A few weeks back we had some winter weather arrive here in North Texas. We had some icy road conditions topped off with several inches of snow. To some of you that might not mean much, as you may live in an area that recieves lots of winter weather and your local road departments are prepared to clear the roads. That doesn't happen here!
When we get some substantial winter weather it pretty much shuts things down. That means my office closes as well. During this recent 4-day winter storm my friend David and I decided to go predator hunting one morning since we didn't have to work. David lives within just a mile or so from my house and he had secured permission for us to hunt on a farmer's property right next door.
David had seen the property before and informed me that there was a nice vantage point from a fairly open hillside that faces down toward a low-lying wooded area. We made the short 5-minute walk to the area and found a good place to set up at the corner of a fenceline. Once we got settled into shooting position we sat quietly for a few minutes to allow any disturbance we had made on our way in to fade away. Then I began calling with the hand-held mouth call, trying my best to imitate a rabbit in distress.
David was to my right scanning the western horizon armed with a shotgun loaded with buckshot while I was looking in a southern direction with my Remington .22-250 rifle. I had been calling approximately 30 seconds when I spotted a coyote trotting in straight for us at about 70 yards. I whispered to David, "Here comes one" and I don't think he believed me at first because it was such a quick response to the call.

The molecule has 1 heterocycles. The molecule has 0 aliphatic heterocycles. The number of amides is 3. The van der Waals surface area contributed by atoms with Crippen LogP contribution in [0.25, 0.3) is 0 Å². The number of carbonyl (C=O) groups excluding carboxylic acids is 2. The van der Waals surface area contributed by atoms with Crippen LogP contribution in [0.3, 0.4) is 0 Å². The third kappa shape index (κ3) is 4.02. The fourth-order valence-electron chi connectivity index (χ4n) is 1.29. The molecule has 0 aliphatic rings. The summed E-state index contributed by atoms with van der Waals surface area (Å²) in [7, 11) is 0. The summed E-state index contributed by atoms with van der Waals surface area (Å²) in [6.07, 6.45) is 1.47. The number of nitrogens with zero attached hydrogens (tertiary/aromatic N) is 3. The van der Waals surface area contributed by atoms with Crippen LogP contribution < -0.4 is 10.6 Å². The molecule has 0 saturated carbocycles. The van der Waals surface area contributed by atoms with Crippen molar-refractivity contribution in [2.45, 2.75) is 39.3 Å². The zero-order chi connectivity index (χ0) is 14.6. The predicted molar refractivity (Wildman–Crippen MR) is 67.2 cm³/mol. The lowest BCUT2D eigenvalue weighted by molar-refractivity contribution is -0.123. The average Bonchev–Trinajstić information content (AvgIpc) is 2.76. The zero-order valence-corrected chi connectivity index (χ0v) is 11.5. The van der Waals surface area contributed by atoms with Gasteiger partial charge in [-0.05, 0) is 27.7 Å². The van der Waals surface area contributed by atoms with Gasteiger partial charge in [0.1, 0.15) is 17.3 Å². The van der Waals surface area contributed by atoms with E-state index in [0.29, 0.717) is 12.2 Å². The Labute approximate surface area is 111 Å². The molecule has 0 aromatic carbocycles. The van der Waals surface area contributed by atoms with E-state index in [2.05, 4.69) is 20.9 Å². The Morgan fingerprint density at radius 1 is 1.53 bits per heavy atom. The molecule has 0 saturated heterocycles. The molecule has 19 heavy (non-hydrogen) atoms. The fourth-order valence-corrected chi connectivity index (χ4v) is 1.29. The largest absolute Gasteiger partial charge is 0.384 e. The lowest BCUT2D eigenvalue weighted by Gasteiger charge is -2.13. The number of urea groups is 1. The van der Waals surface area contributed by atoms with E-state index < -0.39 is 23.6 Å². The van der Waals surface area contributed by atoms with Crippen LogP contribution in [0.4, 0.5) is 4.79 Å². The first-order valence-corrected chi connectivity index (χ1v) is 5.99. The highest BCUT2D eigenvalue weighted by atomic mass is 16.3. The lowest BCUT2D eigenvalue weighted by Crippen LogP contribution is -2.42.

The coyote closed the distance to about 35 yards and stopped. I waited for David to shoot, but the shot angle would have been a little dangerous as he would have had to shoot across the front of my body, so he opted to wait for the coyote to move. It began to move and angled off to our right and got just out of shotgun range so I hit the mouth call once again. Curiosity must have got the best of him as he stopped once again broadside looking in our direction. This time I eased the gun up, settled the crosshairs just behind the front shoulder, and squeezed off a round.
The shot was true and the coyote didn't go 30 yards. And just like that our predator hunt had been a quick success. I've always enjoyed hunting with snow on the ground and this time was no different. Seems like the animals are much easier to see with that backdrop of white on the ground. And it sure does make a blood trail easy to follow as well!
Here I am with the coyote, a pretty good-sized male with a decent coat. I ended up skinning it and plan to get the hide tanned one of these days.